Steve is a CEO in a 300-bed healthcare system and has four senior executives that report directly to him. With the stresses and demands of the COVID pandemic, he has noticed a palpable decline in their leadership resilience. They are much more emotionally reactive, make poor decisions, and become easily rattled in dealing with emerging issues. Worse yet, their inability to sustain a calm demeanor in the face the second COVID surge seems to be triggering panic among their direct reports.
The functioning of the senior leadership team in any organization plays a critical role in shaping culture and influencing organizational success. The ability of the executive team to resiliently navigate tough challenges can shape the collective resilience of an organization. What can you do to build leadership resilience in the face of setback and adversity so common during COVID?
Pay attention to the behavior and language used among your leadership team, taking note of self-defeating language and fight-flight-freeze behavior that can spread like a wildfire from one executive to another. Other symptoms of burnout among your team members could include:
It’s difficult to address the issue of burnout if you are not aware of what’s causing it. There are a number of potential causes:
Be aware that as the team leader, you may be one of the contributing factors to the burnout of your team. In one client organization I worked with, the team leader was so afraid of conflict that he did not advocate for his team when it came to requesting financial resources and managing boundaries with other teams. This resulted in team members feeling overwhelmed and frustrated at the lack of support from above.
Most teams look ahead to the next challenge and often forget to celebrate progress as a way to build leadership resilience. This is particularly relevant during the COVID pandemic given the uncertainty of how long it will last. Many of the leadership teams I have consulted with often claim they don’t need acknowledgment of their successes and yet, recognition is such an integral ingredient to sustaining ones’ resiliency. Make an effort, as a team, to identify progress. Instead of asking the question “where did we fail?” consider asking questions like “where did we succeed?” or “what did we learn?” One senior leadership team I worked with recently committed to quarterly sessions to reevaluate progress toward priorities and acknowledge challenges they overcame together.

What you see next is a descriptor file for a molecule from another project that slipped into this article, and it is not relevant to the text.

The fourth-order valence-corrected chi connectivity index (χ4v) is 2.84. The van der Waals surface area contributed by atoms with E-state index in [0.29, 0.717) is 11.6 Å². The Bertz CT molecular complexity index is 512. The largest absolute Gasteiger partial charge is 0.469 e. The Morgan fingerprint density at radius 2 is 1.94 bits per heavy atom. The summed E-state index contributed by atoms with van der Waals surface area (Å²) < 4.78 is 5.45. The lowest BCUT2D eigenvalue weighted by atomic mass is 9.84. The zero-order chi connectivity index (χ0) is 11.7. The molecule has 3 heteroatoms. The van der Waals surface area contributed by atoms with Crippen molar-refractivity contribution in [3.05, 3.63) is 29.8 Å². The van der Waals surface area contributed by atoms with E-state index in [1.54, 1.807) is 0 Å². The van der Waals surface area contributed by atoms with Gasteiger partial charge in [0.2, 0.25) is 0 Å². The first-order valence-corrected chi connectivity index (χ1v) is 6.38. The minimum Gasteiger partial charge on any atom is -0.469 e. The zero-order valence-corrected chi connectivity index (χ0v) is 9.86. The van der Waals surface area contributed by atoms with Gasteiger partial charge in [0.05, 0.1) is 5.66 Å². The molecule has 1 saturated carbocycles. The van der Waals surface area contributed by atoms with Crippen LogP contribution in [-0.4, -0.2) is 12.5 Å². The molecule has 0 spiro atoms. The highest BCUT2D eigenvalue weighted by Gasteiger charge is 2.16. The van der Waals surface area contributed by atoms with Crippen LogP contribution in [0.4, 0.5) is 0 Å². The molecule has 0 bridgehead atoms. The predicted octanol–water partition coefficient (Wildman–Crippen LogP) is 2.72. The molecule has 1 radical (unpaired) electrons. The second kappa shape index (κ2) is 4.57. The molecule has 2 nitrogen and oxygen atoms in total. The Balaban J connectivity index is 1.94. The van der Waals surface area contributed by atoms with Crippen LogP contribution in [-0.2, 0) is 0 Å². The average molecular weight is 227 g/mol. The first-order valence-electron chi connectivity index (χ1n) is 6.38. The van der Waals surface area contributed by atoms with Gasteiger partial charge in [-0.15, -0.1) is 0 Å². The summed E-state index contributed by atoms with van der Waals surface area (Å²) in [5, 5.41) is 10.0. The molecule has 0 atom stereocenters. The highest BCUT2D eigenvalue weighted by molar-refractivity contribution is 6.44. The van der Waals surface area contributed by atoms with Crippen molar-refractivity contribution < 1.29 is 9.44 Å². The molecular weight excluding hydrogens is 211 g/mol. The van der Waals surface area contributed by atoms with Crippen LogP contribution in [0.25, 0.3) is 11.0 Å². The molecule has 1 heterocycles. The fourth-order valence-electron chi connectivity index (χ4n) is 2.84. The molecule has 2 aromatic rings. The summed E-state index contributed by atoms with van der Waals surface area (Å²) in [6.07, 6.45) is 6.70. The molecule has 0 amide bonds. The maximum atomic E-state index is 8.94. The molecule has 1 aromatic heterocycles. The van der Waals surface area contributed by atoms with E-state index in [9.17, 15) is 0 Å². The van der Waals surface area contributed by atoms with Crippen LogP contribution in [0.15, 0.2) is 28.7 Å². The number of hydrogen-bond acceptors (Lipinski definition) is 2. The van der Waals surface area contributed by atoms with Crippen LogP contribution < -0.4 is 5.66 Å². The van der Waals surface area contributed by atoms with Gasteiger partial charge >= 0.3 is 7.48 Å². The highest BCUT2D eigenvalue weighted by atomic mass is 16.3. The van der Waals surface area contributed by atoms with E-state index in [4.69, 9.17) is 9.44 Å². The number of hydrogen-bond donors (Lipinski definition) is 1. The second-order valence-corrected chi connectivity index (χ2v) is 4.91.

One surefire way to reignite leadership resilience is to revisit your core values, your mission as a team, and the vision you are trying to unfold. This kind of activity allows a team to revisit with its larger purpose by disengaging from the tactical details and day-to-day frustrations and explore essential questions. Good questions to explore as a group include:
Senior leadership teams play a critical role in shaping the culture of an organization. When leadership teams periodically reinvest in their resilience individually and collectively, they are better able to sustain their performance and convey a sense of optimism to their followers – particularly critical during the COVID pandemic.
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Dr. Kevin Nourse has more than 25 years of experience developing transformational change leaders in healthcare and other sectors. He is the founder of Nourse Leadership Strategies, a coaching and leadership development firm based in Southern California. For more information, contact Kevin at 310.715.8315 or email@example.com
(c) 2020 Kevin Nourse